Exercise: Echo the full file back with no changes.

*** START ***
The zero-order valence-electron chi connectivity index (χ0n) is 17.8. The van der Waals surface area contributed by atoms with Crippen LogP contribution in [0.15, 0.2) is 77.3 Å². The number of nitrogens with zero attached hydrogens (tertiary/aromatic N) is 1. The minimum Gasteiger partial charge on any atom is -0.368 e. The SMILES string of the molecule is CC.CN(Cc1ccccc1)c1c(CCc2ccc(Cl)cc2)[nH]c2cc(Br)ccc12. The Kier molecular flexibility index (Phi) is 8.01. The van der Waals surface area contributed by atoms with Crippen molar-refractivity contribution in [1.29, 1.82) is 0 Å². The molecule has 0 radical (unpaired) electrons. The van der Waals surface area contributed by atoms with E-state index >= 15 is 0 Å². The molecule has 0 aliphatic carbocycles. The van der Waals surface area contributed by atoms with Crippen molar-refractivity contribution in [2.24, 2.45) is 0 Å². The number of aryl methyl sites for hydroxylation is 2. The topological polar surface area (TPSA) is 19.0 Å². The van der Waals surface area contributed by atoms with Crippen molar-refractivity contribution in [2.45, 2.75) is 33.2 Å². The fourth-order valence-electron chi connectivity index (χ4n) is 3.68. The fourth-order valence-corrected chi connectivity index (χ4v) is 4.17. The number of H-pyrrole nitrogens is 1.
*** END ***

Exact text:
The zero-order valence-electron chi connectivity index (χ0n) is 17.8. The van der Waals surface area contributed by atoms with Crippen LogP contribution in [0.15, 0.2) is 77.3 Å². The number of nitrogens with zero attached hydrogens (tertiary/aromatic N) is 1. The minimum Gasteiger partial charge on any atom is -0.368 e. The SMILES string of the molecule is CC.CN(Cc1ccccc1)c1c(CCc2ccc(Cl)cc2)[nH]c2cc(Br)ccc12. The Kier molecular flexibility index (Phi) is 8.01. The van der Waals surface area contributed by atoms with Crippen molar-refractivity contribution in [1.29, 1.82) is 0 Å². The molecule has 0 radical (unpaired) electrons. The van der Waals surface area contributed by atoms with E-state index >= 15 is 0 Å². The molecule has 0 aliphatic carbocycles. The van der Waals surface area contributed by atoms with Crippen molar-refractivity contribution in [2.24, 2.45) is 0 Å². The number of aryl methyl sites for hydroxylation is 2. The topological polar surface area (TPSA) is 19.0 Å². The van der Waals surface area contributed by atoms with Crippen molar-refractivity contribution in [2.45, 2.75) is 33.2 Å². The fourth-order valence-electron chi connectivity index (χ4n) is 3.68. The fourth-order valence-corrected chi connectivity index (χ4v) is 4.17. The number of H-pyrrole nitrogens is 1.